situated on a hill (colle della Guardia, 135m) between the
Sabato and Calore streams, in the middle of a fertile basin,
was the native land of Popes Vittore III and Gregorio VIII.
The earthquake of 1980 gravely damaged some areas of its historical
Capital of the Sanniti Irpini and given the name of Maluentum
or Maleventum, it was conquered in the 4th-3rd Centuries by
Rome, who changed its name to Beneventum when making it a
colony in 268. Seven years earlier, in 275, the City saw the
defeat of Pirro and in 214 saw that of the Carthaginian Annone,
by the Romans.
During the Greek-Gothic war, it was destroyed
by Totila (545AD), but retrieved its own importance by passing
under the power of the Longobards of Zottone (571), who changed
it to a Duchy; it was then made a principality in 774; the
title of princes was recognized by its nobility at the moment
of its conquista franca (Franca conquest). The last Longobard
prince, Landolfo VI, to get away from Norman domination, accepted
the Rule of the Church and the role of vassal or subject (1073).
Consequently, at his death (1077), the City passed hands to
the Pontificate State. From that day on, Benevento remained
under Pontificate domination for nearly eight centuries, governed
by church rectors, who were usually descendants from the old
Longobard aristocracy and initially elected by the general
public, then nominated directly by the Pope and transformed
in the 18th Century to Governors and in the 19th Century to
Delegates. The Pontificate dominion was frequently discussed
and was stiffly tested during the tormented history of the
region. The stage for the encounters between the Svevi and
Angioini (1266), in the 15th Century, Benevento was subject
to various renewals by the Kings and Queens of Naples, with
Ladislao (1408), Giovanna II (1414-1418) and Alfonso d’A
ragona (1443-1458) who ruled it as a Papal Vicar. Once again
subtracted from the Papacy by Ferdinando IV of Boubon (1768-1774)
in feud with Clemente XIII and XIV, it was occupied by the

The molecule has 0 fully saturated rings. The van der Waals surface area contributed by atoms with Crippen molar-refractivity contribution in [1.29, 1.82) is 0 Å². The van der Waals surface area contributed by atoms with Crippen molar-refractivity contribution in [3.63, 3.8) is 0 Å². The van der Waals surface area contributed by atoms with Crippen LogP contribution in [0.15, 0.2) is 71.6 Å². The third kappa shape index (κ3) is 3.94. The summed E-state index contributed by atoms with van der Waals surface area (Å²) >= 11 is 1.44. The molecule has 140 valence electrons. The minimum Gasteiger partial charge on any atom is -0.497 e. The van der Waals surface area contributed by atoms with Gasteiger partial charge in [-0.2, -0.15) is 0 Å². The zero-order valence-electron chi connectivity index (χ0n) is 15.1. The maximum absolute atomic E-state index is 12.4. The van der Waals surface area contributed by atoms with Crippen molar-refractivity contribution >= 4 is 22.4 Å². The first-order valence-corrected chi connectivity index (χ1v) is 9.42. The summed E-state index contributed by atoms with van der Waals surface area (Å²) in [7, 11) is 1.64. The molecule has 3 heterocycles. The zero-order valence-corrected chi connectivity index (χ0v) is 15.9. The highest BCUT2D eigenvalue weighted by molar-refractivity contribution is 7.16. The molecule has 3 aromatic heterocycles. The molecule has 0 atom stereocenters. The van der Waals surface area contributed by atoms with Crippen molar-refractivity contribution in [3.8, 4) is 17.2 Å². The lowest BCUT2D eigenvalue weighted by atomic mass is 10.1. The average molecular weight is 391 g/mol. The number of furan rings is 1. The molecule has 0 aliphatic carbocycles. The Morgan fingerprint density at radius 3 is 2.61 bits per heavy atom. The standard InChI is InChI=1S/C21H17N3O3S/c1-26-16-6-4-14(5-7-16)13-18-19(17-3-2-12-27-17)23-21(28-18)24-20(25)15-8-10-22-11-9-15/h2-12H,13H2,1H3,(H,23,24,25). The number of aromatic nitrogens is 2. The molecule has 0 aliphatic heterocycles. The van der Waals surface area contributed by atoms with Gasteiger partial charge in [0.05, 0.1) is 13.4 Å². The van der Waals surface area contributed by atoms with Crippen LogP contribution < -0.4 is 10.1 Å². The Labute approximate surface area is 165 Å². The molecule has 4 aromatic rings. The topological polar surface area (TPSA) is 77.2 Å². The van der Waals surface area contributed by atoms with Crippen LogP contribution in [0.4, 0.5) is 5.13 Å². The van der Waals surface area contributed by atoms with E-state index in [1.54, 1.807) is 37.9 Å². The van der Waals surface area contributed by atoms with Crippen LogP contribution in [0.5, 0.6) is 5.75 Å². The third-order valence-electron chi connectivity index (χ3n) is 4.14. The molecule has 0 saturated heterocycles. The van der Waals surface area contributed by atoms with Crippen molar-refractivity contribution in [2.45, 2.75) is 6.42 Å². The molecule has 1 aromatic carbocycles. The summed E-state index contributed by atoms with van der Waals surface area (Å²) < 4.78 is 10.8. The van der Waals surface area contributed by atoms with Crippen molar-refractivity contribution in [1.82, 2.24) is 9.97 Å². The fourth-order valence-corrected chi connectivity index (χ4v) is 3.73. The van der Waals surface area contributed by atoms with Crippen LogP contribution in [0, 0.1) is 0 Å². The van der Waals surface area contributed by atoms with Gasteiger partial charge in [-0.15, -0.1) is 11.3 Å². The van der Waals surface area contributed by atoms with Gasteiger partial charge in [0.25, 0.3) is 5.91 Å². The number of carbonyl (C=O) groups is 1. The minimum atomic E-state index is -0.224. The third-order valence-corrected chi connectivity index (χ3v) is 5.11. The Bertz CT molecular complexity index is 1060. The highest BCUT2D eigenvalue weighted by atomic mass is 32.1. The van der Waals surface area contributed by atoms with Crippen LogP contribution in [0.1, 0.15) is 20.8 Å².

French in 1798 and became part of the Partenopea Republic.
Established as a Principality by Napoleon (1806), who conferred
the title to Talleyrand, it returned to the Holy State in
1815. Centre of Carbonari (meaning coal-burners – a
secret revolutionary society akin to the Freemasons) and liberal
revolts (1820-1821 and 1848), it was then annexed to the Italian
Reign after the popular insurrection of 3rd September 1860
and occupation by the Garibaldi’s.
A great deal of the origins of old Benevento is evidenced
by a Roman Theatre (dating back to the Adriano era, II Century
AD, but which was restored under Caracalla. It was capable
of accommodating 20,000 spectators) and by the majestic Triumphal
Arch of Traiano dedicated to the Emperor in 114 AD, and which
is certified as one of the most important ancient triumphal
arches; it’s situated at the beginning of Via Traiana
direction Brindisi; the structure is a barrel-vault, 15,60m
in height and 8,60m wide. It is entirely decorated with low
reliefs which constitute one of the principal documents of
art of the Traianeo period and which certifies the “merits”
of the Emperor.
From the Medieval era, there are the City Walls, the Castle
or Stronghold of the Rectors from the 14th Century; the Cathedral
from the 7th Century; containing five naves (reconstructed
during the 9th-13th Centuries and in 1959 after the Second
World War bombardments, which almost totally destroyed it);
the Church of Santa Sofia in Voto (8th Century), built on
the spot where the legend would like the famous witches of
the City to assemble.
The Vanvitelli Bridge over the Calore is noteworthy.
The (Archeological) Museum of Sannio is well documented and
is situated in the old Monestery to the right of the Church
of S. Sofia, which contains a cloister from the 12th Century.